Diesel technician are tasked with maintaining and repairing diesel engines.
If they are responsible for fleet maintenance or a similar task, these technicians also check to make sure the fleet's engines are functioning properly in an attempt to prevent breakdowns. Diesel technicians may work on marine- or land-based diesel engines, and they may work on larger vehicles (such as trucks) or static diesel engines (such as those in generators). While the technician's work environment varies based on their specialty, they often perform physical work in what may be inclement weather.
As with working conditions, hours are largely dictated by the technician's area of specialty. For example, if they are responsible for maintaining a fleet of trucks, diesel technicians may have a first-shift workweek. However, if they are on call for repairing engines and generators, technicians' hours may vary widely.
Diesel technicians must be experienced in working with diesel engines. They may be required to hold various certifications; certification is available from regional vocational and technical schools, as well as the National Institute of Automotive Service Excellence. Because road testing is an important part of ensuring trucks' diesel engines are working correctly, employers often require technicians hold a valid CDL driver’s license in their state of employment.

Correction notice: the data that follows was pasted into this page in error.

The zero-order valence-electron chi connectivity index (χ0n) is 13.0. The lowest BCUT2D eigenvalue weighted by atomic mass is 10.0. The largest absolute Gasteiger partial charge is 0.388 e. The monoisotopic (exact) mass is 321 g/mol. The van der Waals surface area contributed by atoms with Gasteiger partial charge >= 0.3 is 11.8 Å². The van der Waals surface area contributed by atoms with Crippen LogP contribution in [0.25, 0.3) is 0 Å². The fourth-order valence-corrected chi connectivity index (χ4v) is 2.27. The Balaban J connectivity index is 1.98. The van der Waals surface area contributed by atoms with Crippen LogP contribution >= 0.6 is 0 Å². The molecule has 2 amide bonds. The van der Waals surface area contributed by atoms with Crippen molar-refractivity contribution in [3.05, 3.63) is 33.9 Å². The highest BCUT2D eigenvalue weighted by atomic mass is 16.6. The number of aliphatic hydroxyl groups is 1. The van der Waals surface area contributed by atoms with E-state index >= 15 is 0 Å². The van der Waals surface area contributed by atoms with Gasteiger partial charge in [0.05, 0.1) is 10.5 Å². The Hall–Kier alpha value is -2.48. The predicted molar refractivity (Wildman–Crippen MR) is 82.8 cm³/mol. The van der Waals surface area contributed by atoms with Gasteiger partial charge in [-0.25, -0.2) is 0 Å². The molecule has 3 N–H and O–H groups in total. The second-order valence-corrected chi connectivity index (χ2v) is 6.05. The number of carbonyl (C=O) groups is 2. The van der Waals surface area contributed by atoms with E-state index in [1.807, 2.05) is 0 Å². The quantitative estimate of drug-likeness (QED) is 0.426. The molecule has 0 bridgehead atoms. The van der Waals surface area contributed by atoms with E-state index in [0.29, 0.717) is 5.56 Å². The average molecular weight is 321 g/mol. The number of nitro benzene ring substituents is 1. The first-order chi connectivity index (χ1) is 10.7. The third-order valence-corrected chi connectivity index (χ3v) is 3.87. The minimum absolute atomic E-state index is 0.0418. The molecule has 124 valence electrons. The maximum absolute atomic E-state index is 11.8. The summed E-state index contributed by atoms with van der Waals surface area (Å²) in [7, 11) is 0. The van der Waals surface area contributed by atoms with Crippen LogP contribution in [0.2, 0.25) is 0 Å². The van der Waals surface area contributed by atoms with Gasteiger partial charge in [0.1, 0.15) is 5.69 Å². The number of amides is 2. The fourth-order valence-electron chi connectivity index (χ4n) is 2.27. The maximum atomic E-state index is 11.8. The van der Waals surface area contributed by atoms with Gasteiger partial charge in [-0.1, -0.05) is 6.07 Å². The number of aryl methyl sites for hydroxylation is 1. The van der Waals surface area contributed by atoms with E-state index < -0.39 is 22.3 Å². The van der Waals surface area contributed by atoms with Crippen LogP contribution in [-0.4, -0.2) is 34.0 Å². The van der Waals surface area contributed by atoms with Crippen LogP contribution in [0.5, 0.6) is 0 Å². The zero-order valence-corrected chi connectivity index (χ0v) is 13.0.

Diesel Technician Tasks
Learn and apply new technology in advanced diagnostics and repairs.
Comply with safety and EPA procedures.
Perform basic preventative maintenance, as well as troubleshoot and repair all types of diesel engine vehicles.
Maintain inventory of tools and supplies.